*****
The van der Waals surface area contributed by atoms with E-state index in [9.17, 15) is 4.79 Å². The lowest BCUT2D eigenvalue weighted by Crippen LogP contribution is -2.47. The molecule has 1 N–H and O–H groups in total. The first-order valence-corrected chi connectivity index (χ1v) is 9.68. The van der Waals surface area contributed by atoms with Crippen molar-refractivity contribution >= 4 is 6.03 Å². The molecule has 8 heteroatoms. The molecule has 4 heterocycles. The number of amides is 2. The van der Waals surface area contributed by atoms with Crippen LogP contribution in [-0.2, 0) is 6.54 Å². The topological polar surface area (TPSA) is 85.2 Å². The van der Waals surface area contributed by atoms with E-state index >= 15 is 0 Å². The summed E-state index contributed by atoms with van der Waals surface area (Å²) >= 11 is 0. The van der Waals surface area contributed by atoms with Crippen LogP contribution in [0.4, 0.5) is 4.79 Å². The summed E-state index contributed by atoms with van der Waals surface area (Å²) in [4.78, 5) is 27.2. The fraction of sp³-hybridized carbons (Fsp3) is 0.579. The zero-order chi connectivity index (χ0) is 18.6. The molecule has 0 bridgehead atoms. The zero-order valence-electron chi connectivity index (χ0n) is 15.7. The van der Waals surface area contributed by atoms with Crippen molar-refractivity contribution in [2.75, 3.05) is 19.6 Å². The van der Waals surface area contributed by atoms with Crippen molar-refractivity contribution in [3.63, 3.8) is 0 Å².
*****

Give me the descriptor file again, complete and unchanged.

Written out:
The van der Waals surface area contributed by atoms with E-state index in [9.17, 15) is 4.79 Å². The lowest BCUT2D eigenvalue weighted by Crippen LogP contribution is -2.47. The molecule has 1 N–H and O–H groups in total. The first-order valence-corrected chi connectivity index (χ1v) is 9.68. The van der Waals surface area contributed by atoms with Crippen molar-refractivity contribution >= 4 is 6.03 Å². The molecule has 8 heteroatoms. The molecule has 4 heterocycles. The number of amides is 2. The van der Waals surface area contributed by atoms with Crippen LogP contribution in [-0.2, 0) is 6.54 Å². The topological polar surface area (TPSA) is 85.2 Å². The van der Waals surface area contributed by atoms with E-state index >= 15 is 0 Å². The summed E-state index contributed by atoms with van der Waals surface area (Å²) >= 11 is 0. The van der Waals surface area contributed by atoms with Crippen LogP contribution in [0.4, 0.5) is 4.79 Å². The summed E-state index contributed by atoms with van der Waals surface area (Å²) in [4.78, 5) is 27.2. The fraction of sp³-hybridized carbons (Fsp3) is 0.579. The zero-order chi connectivity index (χ0) is 18.6. The molecule has 0 bridgehead atoms. The zero-order valence-electron chi connectivity index (χ0n) is 15.7. The van der Waals surface area contributed by atoms with Crippen molar-refractivity contribution in [2.75, 3.05) is 19.6 Å². The van der Waals surface area contributed by atoms with Crippen molar-refractivity contribution in [3.63, 3.8) is 0 Å².